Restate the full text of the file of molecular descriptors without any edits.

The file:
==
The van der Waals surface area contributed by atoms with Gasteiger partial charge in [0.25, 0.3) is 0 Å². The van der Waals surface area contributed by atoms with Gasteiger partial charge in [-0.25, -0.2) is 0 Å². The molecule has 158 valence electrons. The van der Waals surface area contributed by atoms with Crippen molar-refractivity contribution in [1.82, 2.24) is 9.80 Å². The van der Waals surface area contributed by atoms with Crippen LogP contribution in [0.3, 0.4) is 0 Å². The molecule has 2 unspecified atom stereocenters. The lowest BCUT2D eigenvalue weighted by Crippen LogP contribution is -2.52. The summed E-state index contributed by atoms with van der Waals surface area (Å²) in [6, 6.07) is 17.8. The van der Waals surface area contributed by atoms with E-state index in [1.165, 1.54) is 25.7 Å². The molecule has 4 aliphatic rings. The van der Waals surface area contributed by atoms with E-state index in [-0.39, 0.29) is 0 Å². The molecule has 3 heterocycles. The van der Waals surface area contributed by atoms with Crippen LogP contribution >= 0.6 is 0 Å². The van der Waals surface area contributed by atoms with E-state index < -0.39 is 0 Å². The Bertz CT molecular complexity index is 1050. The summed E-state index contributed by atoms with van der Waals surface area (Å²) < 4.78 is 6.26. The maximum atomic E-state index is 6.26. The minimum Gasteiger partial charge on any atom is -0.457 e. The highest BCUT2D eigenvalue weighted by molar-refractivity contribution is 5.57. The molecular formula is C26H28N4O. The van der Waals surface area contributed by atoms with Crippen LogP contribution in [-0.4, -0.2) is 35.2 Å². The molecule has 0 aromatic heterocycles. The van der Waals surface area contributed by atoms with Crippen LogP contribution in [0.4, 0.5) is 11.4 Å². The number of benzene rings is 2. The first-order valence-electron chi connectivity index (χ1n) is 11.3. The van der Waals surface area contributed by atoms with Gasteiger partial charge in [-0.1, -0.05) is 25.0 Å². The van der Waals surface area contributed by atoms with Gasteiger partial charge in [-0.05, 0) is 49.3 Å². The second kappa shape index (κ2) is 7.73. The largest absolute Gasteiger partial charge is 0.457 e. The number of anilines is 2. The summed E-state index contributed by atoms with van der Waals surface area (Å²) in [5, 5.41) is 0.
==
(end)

The van der Waals surface area contributed by atoms with Gasteiger partial charge in [0.25, 0.3) is 0 Å². The van der Waals surface area contributed by atoms with Gasteiger partial charge in [-0.25, -0.2) is 0 Å². The molecule has 158 valence electrons. The van der Waals surface area contributed by atoms with Crippen molar-refractivity contribution in [1.82, 2.24) is 9.80 Å². The van der Waals surface area contributed by atoms with Crippen LogP contribution in [0.3, 0.4) is 0 Å². The molecule has 2 unspecified atom stereocenters. The lowest BCUT2D eigenvalue weighted by Crippen LogP contribution is -2.52. The summed E-state index contributed by atoms with van der Waals surface area (Å²) in [6, 6.07) is 17.8. The van der Waals surface area contributed by atoms with E-state index in [1.165, 1.54) is 25.7 Å². The molecule has 4 aliphatic rings. The van der Waals surface area contributed by atoms with E-state index in [-0.39, 0.29) is 0 Å². The molecule has 3 heterocycles. The van der Waals surface area contributed by atoms with Crippen LogP contribution >= 0.6 is 0 Å². The van der Waals surface area contributed by atoms with E-state index < -0.39 is 0 Å². The Bertz CT molecular complexity index is 1050. The summed E-state index contributed by atoms with van der Waals surface area (Å²) < 4.78 is 6.26. The maximum atomic E-state index is 6.26. The minimum Gasteiger partial charge on any atom is -0.457 e. The highest BCUT2D eigenvalue weighted by molar-refractivity contribution is 5.57. The molecular formula is C26H28N4O. The van der Waals surface area contributed by atoms with Crippen LogP contribution in [-0.4, -0.2) is 35.2 Å². The molecule has 0 aromatic heterocycles. The van der Waals surface area contributed by atoms with Crippen LogP contribution in [0.4, 0.5) is 11.4 Å². The number of benzene rings is 2. The first-order valence-electron chi connectivity index (χ1n) is 11.3. The van der Waals surface area contributed by atoms with Gasteiger partial charge in [-0.1, -0.05) is 25.0 Å². The van der Waals surface area contributed by atoms with Gasteiger partial charge in [-0.05, 0) is 49.3 Å². The second kappa shape index (κ2) is 7.73. The largest absolute Gasteiger partial charge is 0.457 e. The number of anilines is 2. The summed E-state index contributed by atoms with van der Waals surface area (Å²) in [5, 5.41) is 0.